Asian Demographic Transition: An Instrumental-Variables Panel Approach
We examine patterns in fertility during the demographic transition using a panel data set across 25 Asian countries for 1975-2003. The adult female literacy rate is used as an instrumental variable for the endogenous female labor force participation rate, which has been unsolved in the population literature. The preliminary panel data analysis suggests that relative cohort size is significant in explaining the decline in fertility before controlling for simultaneity bias. This result, however, may be spurious. After considering the instrumental variables estimation in the panel data structure, the age structure variable no longer plays a dominant role in explaining declining fertility rates in many Asian countries. Systematic differences were found between East and South Asia. A policy implication in South Asia is that development may reduce fertility directly through increasing income rather than indirectly through a change in female labor force participation or urbanization. In East Asia, the indirect effects dominate.
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- Diane J. Macunovich, 2000.
"Relative Cohort Size: Source of a Unifying Theory of Global Fertility Transition?,"
Population and Development Review,
The Population Council, Inc., vol. 26(2), pages 235-261.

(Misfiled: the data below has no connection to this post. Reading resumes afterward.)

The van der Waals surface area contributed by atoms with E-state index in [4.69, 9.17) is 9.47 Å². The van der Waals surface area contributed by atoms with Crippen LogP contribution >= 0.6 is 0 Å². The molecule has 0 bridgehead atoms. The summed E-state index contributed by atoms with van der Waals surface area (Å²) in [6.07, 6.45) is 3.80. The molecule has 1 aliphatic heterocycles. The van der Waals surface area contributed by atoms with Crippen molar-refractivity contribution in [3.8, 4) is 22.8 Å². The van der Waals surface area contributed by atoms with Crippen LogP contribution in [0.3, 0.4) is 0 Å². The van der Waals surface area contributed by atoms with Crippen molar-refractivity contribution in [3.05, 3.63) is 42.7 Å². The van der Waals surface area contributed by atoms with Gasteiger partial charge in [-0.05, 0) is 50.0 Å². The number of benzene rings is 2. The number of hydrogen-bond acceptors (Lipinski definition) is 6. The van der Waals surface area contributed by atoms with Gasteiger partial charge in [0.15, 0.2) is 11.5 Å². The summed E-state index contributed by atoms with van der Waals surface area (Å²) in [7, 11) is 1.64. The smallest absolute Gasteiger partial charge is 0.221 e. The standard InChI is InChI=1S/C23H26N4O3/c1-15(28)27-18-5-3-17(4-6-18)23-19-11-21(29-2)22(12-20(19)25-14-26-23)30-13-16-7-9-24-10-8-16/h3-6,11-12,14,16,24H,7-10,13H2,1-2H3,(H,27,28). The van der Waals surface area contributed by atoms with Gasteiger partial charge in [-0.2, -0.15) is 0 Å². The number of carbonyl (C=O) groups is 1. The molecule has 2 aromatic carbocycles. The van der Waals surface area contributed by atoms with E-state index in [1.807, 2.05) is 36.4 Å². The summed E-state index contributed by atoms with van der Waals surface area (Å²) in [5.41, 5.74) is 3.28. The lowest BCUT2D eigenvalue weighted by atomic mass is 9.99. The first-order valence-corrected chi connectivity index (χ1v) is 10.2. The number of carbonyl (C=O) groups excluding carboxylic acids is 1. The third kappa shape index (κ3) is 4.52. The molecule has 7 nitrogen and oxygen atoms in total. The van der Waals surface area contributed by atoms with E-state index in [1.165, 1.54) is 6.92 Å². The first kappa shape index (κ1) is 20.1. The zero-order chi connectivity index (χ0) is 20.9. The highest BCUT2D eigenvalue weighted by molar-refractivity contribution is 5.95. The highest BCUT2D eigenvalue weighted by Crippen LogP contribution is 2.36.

- Diane Macunovich, 1999. "Relative Cohort Size: Source of a Unifying Theory of Global Fertility Transition," Center for Policy Research Working Papers 8, Center for Policy Research, Maxwell School, Syracuse University.
- Yongil Jeon & Michael P. Shields, 2005. "The Easterlin hypothesis in the recent experience of higher-income OECD countries: A panel-data approach," Journal of Population Economics, Springer, vol. 18(1), pages 1-13, 08.
- John C. Caldwell, 1996. "A New Look at the Asian Fertility Transition," The Pakistan Development Review, Pakistan Institute of Development Economics, vol. 35(4), pages 385-398.
- Diane J. Macunovich, 1998. "Fertility and the Easterlin hypothesis: An assessment of the literature," Journal of Population Economics, Springer, vol. 11(1), pages 53-111.
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